Taleb contends that there are all sorts of areas out there we can put ourselves in an anti-fragile position.

I think that Taleb's understanding of risk and 'black swan' events leads him to make some backward facing conclusion. His antifragile revelation turns a lot of these on their heads and I think that with this new approach, he can break out of some of his uber-conservative tendencies. Not to say that his conclusions aren't right, only to say that there is an approach to these fragile systems that moves them towards anti-fragile.

Read more from Taleb:

Antifragile: Things That Gain from Disorder (Incerto)

Fooled by Randomness: The Hidden Role of Chance in Life and in the Markets (Incerto)

The Black Swan

Alexander vs. Pirsig

Alexander puts forth the ideas of stepwise refinement toward wholeness. I believe that these rules of development are the modes of operation of Pirsig's dynamic quality. Pirsig's approach is one of letting any dynamic quality generate a static pattern of value. In other words there are no guard rails to this dynamic quality. Alexander puts on guard rails. I don't know so much if it is the actual words that make up the 15 process that are 'really' there as much as it is that dynamic quality produces static ratchets most often in these 15 ways.

Theory: If one looks at the wake of dynamic quality, one will most often find operations corresponding to one or a combination of many of the 15 processes.

Test: Compare dynamic to static latches across a number of domains and compare latches that fall under the 15 properties vs. other categories.

Alexander vs. Yudkowsky

Yudkowsky comes down squarely on the side that the universe is completely hostile to us. His big warning is that as we move toward an Artificial Intelligence, we must be very careful because it may decide that we are no longer needed and it could bring about the end of the human race. I don't doubt that this is possible, but I think he misses the Luminous Ground that Alexander speaks of in the Nature of Order. Now Yudkowsky would probably reject this seemingly silly concept out right.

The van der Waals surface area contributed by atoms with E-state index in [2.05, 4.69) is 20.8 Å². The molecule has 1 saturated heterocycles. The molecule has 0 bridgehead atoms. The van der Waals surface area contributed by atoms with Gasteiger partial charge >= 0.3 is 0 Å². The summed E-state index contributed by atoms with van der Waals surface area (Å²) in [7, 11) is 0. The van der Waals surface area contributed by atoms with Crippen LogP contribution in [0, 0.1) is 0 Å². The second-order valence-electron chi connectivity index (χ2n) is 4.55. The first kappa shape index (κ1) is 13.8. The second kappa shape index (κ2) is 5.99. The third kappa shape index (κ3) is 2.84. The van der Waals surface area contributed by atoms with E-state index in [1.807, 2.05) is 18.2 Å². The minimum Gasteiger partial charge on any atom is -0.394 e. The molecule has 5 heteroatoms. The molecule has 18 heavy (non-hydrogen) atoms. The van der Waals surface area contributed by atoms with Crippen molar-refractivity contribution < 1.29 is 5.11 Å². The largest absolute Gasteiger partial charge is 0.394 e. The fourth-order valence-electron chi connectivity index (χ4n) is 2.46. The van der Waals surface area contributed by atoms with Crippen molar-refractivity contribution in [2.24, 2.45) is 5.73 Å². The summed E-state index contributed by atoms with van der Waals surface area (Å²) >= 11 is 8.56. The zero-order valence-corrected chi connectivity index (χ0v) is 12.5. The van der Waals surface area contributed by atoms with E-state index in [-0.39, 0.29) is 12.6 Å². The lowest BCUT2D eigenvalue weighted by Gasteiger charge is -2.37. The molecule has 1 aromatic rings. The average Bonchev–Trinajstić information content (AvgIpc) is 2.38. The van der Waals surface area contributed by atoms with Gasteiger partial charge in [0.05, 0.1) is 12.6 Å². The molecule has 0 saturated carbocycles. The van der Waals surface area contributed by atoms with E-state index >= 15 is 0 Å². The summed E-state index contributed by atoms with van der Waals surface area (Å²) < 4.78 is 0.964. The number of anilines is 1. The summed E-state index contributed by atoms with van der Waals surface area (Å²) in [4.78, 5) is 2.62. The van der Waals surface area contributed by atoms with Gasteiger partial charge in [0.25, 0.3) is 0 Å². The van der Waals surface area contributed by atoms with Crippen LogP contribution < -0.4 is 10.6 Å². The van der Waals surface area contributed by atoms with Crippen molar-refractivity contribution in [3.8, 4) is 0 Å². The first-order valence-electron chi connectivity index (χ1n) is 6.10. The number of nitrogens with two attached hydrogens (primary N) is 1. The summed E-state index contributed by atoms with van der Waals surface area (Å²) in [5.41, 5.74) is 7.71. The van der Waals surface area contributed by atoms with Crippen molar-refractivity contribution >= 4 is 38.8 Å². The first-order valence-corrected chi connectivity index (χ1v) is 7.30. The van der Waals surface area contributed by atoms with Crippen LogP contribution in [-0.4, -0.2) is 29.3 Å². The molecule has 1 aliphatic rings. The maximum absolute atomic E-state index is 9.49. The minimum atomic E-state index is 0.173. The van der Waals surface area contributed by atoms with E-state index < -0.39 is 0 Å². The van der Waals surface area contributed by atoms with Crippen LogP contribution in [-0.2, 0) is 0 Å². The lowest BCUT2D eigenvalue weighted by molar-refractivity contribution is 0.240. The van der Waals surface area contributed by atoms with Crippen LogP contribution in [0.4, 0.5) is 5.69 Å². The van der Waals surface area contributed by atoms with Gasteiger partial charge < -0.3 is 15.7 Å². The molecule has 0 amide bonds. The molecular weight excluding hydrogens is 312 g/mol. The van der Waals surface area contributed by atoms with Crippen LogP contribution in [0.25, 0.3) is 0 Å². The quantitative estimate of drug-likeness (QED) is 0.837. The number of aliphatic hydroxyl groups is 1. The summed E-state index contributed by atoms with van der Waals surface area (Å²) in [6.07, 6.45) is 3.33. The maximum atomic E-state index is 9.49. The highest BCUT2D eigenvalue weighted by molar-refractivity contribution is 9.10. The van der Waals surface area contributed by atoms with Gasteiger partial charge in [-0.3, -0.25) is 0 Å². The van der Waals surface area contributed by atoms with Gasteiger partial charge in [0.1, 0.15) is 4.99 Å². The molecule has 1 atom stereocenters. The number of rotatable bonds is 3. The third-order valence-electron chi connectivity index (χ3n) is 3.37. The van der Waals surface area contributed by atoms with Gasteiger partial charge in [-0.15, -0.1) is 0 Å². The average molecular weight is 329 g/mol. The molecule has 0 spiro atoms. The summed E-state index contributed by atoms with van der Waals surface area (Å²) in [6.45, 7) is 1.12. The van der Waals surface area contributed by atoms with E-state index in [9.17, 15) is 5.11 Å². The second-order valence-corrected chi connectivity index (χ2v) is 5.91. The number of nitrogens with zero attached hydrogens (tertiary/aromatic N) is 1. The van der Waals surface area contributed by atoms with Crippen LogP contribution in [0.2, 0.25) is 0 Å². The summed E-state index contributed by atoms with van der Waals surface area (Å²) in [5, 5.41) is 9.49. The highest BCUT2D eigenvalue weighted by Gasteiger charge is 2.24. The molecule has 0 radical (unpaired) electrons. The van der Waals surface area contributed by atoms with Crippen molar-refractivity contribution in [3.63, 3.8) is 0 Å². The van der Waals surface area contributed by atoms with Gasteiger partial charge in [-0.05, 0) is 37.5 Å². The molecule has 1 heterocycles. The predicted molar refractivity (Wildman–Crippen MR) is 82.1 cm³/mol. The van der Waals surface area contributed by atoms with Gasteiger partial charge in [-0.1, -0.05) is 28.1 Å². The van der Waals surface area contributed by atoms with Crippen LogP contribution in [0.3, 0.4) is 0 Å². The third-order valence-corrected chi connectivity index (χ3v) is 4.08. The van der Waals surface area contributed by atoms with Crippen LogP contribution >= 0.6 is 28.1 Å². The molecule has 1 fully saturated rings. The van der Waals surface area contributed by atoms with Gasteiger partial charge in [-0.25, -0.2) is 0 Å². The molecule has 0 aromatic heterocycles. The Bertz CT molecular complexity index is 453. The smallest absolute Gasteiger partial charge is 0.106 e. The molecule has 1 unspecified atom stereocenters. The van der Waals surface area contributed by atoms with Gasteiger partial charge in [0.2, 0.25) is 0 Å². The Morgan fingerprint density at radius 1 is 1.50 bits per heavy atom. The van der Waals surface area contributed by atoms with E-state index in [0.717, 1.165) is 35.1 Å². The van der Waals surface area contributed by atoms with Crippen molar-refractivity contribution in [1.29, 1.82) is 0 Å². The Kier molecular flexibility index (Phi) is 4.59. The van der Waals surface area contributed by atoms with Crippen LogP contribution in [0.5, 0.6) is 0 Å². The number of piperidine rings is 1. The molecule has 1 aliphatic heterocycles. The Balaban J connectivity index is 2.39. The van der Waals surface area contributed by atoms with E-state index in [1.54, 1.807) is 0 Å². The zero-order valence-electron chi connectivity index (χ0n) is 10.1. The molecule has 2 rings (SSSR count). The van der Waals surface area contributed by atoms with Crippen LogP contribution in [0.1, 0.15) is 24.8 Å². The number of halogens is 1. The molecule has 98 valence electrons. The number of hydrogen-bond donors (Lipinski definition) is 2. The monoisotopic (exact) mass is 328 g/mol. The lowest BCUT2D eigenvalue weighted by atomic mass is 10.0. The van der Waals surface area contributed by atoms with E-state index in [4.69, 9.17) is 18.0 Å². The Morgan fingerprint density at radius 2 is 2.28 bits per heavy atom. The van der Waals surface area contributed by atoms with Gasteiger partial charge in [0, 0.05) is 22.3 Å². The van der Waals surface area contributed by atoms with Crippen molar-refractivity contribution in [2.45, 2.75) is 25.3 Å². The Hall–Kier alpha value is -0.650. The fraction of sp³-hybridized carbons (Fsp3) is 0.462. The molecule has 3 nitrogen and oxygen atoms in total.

The Luminous Ground is a concept that there is some 'other' that causes nature to work toward wholeness. To his credit Alexander spends hundreds of pages laying out empirical evidence that this is in fact the case. Perhaps some of it is a sketch and it needs fleshing out, especially in areas outside of architecture, but to Alexander's credit the is exactly what he is calling for.

If Alexander is correct then we have less of a concern of rogue AI if the development of it follows a stepwise pathway that ensures that wholeness is increased. A wholeness aware and wholeness preserving AI should preserve and augment humanity instead of destroying it.

To be fair Alexander does point out ways in which some parts of a wholeness may break themselves up in order to increase wholeness and it does take a bit of faith, and perhaps hubris, to say that human beings increase the wholness to an effect that an advanced AI would want to keep us around.

Postulate: If we approach AI development from a stepwise refinement manner and attempt to preserve and build wholeness, we will find an easier path to friendly AI.

Theory: Past stepwise refinement has been in the business of increasing wholeness and has typically not eliminated but enhanced existing culture and life.

Test: Observer advances in stepwise refinement vs. large jumps. We should see more preservation in the former. This give us confidence in one approach to future advancements vs. another (stepwise vs. broad jump)

Alexander vs. Taleb

Taleb's big concern is negative black swans that emerge out of the chaos of interrelated systems. Alexander points to a number of ways in which this is evident, especially in architecture where a few like minded individuals looking for glory have driven 'good architecture' off a cliff and to a silly, anti-human place.

I think they would mostly agree, but I think that Alexander can take a bit of the edge off of Taleb's hardline conservative stance. Alexander's point is that not all changes are bad...the wholeness preserving and enhancing ones are good. We want them.